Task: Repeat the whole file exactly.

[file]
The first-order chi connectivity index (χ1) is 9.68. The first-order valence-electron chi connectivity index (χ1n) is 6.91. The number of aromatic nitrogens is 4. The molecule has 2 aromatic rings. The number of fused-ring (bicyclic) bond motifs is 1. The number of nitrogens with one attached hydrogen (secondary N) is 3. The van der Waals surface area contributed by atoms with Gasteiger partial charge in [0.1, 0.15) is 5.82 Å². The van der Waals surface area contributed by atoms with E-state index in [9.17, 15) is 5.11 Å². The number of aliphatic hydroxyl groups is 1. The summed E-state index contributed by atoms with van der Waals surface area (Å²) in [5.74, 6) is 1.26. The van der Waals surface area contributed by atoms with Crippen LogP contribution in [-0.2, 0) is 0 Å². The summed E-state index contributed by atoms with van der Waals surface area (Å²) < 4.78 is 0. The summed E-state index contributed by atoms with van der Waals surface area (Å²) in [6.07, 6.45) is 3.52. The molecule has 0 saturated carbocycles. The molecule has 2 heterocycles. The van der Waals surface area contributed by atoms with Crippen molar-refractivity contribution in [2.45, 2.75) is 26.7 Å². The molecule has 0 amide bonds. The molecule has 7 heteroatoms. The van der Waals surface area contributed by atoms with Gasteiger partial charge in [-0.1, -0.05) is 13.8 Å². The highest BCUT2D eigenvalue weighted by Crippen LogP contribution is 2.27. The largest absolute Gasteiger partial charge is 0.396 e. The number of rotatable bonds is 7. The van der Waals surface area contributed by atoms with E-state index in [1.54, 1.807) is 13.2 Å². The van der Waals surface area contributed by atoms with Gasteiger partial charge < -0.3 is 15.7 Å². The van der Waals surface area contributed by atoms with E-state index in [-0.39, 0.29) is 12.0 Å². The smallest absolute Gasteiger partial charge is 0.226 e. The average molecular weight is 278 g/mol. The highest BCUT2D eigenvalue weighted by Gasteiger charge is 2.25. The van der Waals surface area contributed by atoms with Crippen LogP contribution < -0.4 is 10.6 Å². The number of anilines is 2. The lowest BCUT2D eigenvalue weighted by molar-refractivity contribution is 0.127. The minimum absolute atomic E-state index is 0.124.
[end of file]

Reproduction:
The first-order chi connectivity index (χ1) is 9.68. The first-order valence-electron chi connectivity index (χ1n) is 6.91. The number of aromatic nitrogens is 4. The molecule has 2 aromatic rings. The number of fused-ring (bicyclic) bond motifs is 1. The number of nitrogens with one attached hydrogen (secondary N) is 3. The van der Waals surface area contributed by atoms with Gasteiger partial charge in [0.1, 0.15) is 5.82 Å². The van der Waals surface area contributed by atoms with E-state index in [9.17, 15) is 5.11 Å². The number of aliphatic hydroxyl groups is 1. The summed E-state index contributed by atoms with van der Waals surface area (Å²) in [5.74, 6) is 1.26. The van der Waals surface area contributed by atoms with Crippen LogP contribution in [-0.2, 0) is 0 Å². The summed E-state index contributed by atoms with van der Waals surface area (Å²) < 4.78 is 0. The summed E-state index contributed by atoms with van der Waals surface area (Å²) in [6.07, 6.45) is 3.52. The molecule has 0 saturated carbocycles. The molecule has 2 heterocycles. The van der Waals surface area contributed by atoms with Crippen molar-refractivity contribution in [2.45, 2.75) is 26.7 Å². The molecule has 0 amide bonds. The molecule has 7 heteroatoms. The van der Waals surface area contributed by atoms with Gasteiger partial charge in [-0.1, -0.05) is 13.8 Å². The highest BCUT2D eigenvalue weighted by Crippen LogP contribution is 2.27. The largest absolute Gasteiger partial charge is 0.396 e. The number of rotatable bonds is 7. The van der Waals surface area contributed by atoms with E-state index in [1.54, 1.807) is 13.2 Å². The van der Waals surface area contributed by atoms with Gasteiger partial charge < -0.3 is 15.7 Å². The van der Waals surface area contributed by atoms with E-state index in [-0.39, 0.29) is 12.0 Å². The smallest absolute Gasteiger partial charge is 0.226 e. The average molecular weight is 278 g/mol. The highest BCUT2D eigenvalue weighted by Gasteiger charge is 2.25. The van der Waals surface area contributed by atoms with Crippen LogP contribution < -0.4 is 10.6 Å². The number of anilines is 2. The lowest BCUT2D eigenvalue weighted by molar-refractivity contribution is 0.127. The minimum absolute atomic E-state index is 0.124.